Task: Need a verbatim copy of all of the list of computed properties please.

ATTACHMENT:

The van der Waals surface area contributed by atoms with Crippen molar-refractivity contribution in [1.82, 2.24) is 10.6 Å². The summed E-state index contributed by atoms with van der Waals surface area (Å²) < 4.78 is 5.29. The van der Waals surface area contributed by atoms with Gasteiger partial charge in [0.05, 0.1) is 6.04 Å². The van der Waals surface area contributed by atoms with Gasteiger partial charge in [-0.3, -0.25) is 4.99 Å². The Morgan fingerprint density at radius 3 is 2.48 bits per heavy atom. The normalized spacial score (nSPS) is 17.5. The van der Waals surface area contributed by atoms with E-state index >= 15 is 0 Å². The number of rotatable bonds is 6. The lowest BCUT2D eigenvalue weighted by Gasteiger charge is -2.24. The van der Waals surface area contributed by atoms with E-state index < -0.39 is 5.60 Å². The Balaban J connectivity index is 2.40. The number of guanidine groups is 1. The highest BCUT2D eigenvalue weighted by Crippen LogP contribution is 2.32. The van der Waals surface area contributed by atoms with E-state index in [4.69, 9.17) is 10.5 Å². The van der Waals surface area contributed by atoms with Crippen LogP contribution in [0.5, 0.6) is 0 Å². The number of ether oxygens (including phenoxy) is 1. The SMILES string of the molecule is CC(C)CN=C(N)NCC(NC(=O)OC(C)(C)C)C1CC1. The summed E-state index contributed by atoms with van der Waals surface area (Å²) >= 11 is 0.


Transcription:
The van der Waals surface area contributed by atoms with Crippen molar-refractivity contribution in [1.82, 2.24) is 10.6 Å². The summed E-state index contributed by atoms with van der Waals surface area (Å²) < 4.78 is 5.29. The van der Waals surface area contributed by atoms with Gasteiger partial charge in [0.05, 0.1) is 6.04 Å². The van der Waals surface area contributed by atoms with Gasteiger partial charge in [-0.3, -0.25) is 4.99 Å². The Morgan fingerprint density at radius 3 is 2.48 bits per heavy atom. The normalized spacial score (nSPS) is 17.5. The van der Waals surface area contributed by atoms with E-state index >= 15 is 0 Å². The number of rotatable bonds is 6. The lowest BCUT2D eigenvalue weighted by Gasteiger charge is -2.24. The van der Waals surface area contributed by atoms with E-state index < -0.39 is 5.60 Å². The Balaban J connectivity index is 2.40. The number of guanidine groups is 1. The highest BCUT2D eigenvalue weighted by Crippen LogP contribution is 2.32. The van der Waals surface area contributed by atoms with E-state index in [4.69, 9.17) is 10.5 Å². The van der Waals surface area contributed by atoms with Crippen LogP contribution in [0.5, 0.6) is 0 Å². The number of ether oxygens (including phenoxy) is 1. The SMILES string of the molecule is CC(C)CN=C(N)NCC(NC(=O)OC(C)(C)C)C1CC1. The summed E-state index contributed by atoms with van der Waals surface area (Å²) >= 11 is 0.